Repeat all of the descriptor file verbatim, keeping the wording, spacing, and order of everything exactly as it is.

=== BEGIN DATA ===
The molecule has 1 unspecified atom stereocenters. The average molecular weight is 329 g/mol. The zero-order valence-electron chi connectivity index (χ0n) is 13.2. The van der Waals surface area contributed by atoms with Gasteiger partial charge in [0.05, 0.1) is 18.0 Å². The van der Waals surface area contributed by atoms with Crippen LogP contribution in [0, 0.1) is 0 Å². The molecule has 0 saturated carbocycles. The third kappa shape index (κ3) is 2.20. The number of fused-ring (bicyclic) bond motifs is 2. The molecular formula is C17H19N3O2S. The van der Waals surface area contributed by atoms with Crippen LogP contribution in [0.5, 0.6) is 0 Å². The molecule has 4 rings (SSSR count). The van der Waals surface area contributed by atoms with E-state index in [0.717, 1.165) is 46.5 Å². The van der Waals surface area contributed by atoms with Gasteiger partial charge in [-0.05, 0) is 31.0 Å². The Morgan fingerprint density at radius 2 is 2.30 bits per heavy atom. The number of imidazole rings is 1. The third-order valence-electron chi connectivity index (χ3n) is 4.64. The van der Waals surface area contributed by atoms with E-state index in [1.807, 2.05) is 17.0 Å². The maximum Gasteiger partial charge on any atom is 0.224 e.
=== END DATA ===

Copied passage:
The molecule has 1 unspecified atom stereocenters. The average molecular weight is 329 g/mol. The zero-order valence-electron chi connectivity index (χ0n) is 13.2. The van der Waals surface area contributed by atoms with Gasteiger partial charge in [0.05, 0.1) is 18.0 Å². The van der Waals surface area contributed by atoms with Crippen LogP contribution in [0, 0.1) is 0 Å². The molecule has 0 saturated carbocycles. The third kappa shape index (κ3) is 2.20. The number of fused-ring (bicyclic) bond motifs is 2. The molecular formula is C17H19N3O2S. The van der Waals surface area contributed by atoms with Crippen LogP contribution in [0.5, 0.6) is 0 Å². The molecule has 4 rings (SSSR count). The van der Waals surface area contributed by atoms with E-state index in [0.717, 1.165) is 46.5 Å². The van der Waals surface area contributed by atoms with Gasteiger partial charge in [-0.05, 0) is 31.0 Å². The Morgan fingerprint density at radius 2 is 2.30 bits per heavy atom. The number of imidazole rings is 1. The third-order valence-electron chi connectivity index (χ3n) is 4.64. The van der Waals surface area contributed by atoms with E-state index in [1.807, 2.05) is 17.0 Å². The maximum Gasteiger partial charge on any atom is 0.224 e.